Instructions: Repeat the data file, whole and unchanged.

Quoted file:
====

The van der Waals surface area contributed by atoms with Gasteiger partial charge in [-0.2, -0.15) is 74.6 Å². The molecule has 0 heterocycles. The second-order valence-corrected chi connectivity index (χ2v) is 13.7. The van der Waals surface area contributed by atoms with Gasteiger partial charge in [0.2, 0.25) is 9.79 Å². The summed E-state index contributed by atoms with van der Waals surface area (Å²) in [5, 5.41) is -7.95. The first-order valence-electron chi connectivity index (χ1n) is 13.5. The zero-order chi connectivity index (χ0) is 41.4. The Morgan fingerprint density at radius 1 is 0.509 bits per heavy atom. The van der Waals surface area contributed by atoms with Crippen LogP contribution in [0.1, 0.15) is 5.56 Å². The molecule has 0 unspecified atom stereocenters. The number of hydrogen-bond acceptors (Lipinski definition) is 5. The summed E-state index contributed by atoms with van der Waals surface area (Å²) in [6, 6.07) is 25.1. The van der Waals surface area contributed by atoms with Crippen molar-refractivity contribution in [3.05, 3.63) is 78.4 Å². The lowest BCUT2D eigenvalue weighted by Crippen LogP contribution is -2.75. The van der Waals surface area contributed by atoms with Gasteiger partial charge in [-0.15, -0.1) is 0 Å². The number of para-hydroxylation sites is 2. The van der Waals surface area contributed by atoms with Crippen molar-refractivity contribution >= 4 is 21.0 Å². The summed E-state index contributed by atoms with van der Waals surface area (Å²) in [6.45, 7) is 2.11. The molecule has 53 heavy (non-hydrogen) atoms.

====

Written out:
The van der Waals surface area contributed by atoms with Gasteiger partial charge in [-0.2, -0.15) is 74.6 Å². The molecule has 0 heterocycles. The second-order valence-corrected chi connectivity index (χ2v) is 13.7. The van der Waals surface area contributed by atoms with Gasteiger partial charge in [0.2, 0.25) is 9.79 Å². The summed E-state index contributed by atoms with van der Waals surface area (Å²) in [5, 5.41) is -7.95. The first-order valence-electron chi connectivity index (χ1n) is 13.5. The zero-order chi connectivity index (χ0) is 41.4. The Morgan fingerprint density at radius 1 is 0.509 bits per heavy atom. The van der Waals surface area contributed by atoms with Crippen LogP contribution in [0.1, 0.15) is 5.56 Å². The molecule has 0 unspecified atom stereocenters. The number of hydrogen-bond acceptors (Lipinski definition) is 5. The summed E-state index contributed by atoms with van der Waals surface area (Å²) in [6, 6.07) is 25.1. The van der Waals surface area contributed by atoms with Crippen molar-refractivity contribution in [3.05, 3.63) is 78.4 Å². The lowest BCUT2D eigenvalue weighted by Crippen LogP contribution is -2.75. The van der Waals surface area contributed by atoms with Gasteiger partial charge in [-0.15, -0.1) is 0 Å². The number of para-hydroxylation sites is 2. The van der Waals surface area contributed by atoms with Crippen molar-refractivity contribution >= 4 is 21.0 Å². The summed E-state index contributed by atoms with van der Waals surface area (Å²) in [6.45, 7) is 2.11. The molecule has 53 heavy (non-hydrogen) atoms.